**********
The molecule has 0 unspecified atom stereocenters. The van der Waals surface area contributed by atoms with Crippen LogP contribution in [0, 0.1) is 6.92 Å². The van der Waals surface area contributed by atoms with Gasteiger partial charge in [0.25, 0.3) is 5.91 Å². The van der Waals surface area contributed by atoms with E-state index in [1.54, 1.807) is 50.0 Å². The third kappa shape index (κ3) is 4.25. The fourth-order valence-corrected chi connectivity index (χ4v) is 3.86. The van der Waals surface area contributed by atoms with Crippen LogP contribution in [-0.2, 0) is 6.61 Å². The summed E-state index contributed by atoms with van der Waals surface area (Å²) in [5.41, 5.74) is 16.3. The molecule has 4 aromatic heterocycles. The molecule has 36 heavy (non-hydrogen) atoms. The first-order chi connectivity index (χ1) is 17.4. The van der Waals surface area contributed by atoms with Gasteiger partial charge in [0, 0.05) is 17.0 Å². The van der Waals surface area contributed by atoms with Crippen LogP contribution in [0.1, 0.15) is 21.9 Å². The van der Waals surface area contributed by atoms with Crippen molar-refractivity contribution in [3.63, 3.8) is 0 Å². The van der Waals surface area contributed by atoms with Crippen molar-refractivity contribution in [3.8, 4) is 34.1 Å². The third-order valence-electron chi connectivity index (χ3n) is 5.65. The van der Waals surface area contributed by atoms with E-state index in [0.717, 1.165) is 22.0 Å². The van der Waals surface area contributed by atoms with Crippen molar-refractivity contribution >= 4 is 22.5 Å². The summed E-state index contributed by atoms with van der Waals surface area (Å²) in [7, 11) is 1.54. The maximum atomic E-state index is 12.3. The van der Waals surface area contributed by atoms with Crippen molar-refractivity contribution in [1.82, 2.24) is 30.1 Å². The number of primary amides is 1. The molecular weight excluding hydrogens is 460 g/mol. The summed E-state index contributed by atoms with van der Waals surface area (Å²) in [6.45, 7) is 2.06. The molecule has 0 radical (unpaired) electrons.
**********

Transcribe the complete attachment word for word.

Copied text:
The molecule has 0 unspecified atom stereocenters. The van der Waals surface area contributed by atoms with Crippen LogP contribution in [0, 0.1) is 6.92 Å². The van der Waals surface area contributed by atoms with Gasteiger partial charge in [0.25, 0.3) is 5.91 Å². The van der Waals surface area contributed by atoms with E-state index in [1.54, 1.807) is 50.0 Å². The third kappa shape index (κ3) is 4.25. The fourth-order valence-corrected chi connectivity index (χ4v) is 3.86. The van der Waals surface area contributed by atoms with Crippen LogP contribution in [-0.2, 0) is 6.61 Å². The summed E-state index contributed by atoms with van der Waals surface area (Å²) in [5.41, 5.74) is 16.3. The molecule has 4 aromatic heterocycles. The molecule has 36 heavy (non-hydrogen) atoms. The first-order chi connectivity index (χ1) is 17.4. The van der Waals surface area contributed by atoms with Gasteiger partial charge in [0, 0.05) is 17.0 Å². The van der Waals surface area contributed by atoms with Crippen LogP contribution in [0.1, 0.15) is 21.9 Å². The van der Waals surface area contributed by atoms with Crippen molar-refractivity contribution in [3.63, 3.8) is 0 Å². The van der Waals surface area contributed by atoms with Crippen molar-refractivity contribution in [3.8, 4) is 34.1 Å². The third-order valence-electron chi connectivity index (χ3n) is 5.65. The van der Waals surface area contributed by atoms with E-state index in [0.717, 1.165) is 22.0 Å². The van der Waals surface area contributed by atoms with Crippen molar-refractivity contribution >= 4 is 22.5 Å². The summed E-state index contributed by atoms with van der Waals surface area (Å²) in [7, 11) is 1.54. The maximum atomic E-state index is 12.3. The van der Waals surface area contributed by atoms with Crippen molar-refractivity contribution in [1.82, 2.24) is 30.1 Å². The number of primary amides is 1. The molecular weight excluding hydrogens is 460 g/mol. The summed E-state index contributed by atoms with van der Waals surface area (Å²) in [6.45, 7) is 2.06. The molecule has 0 radical (unpaired) electrons.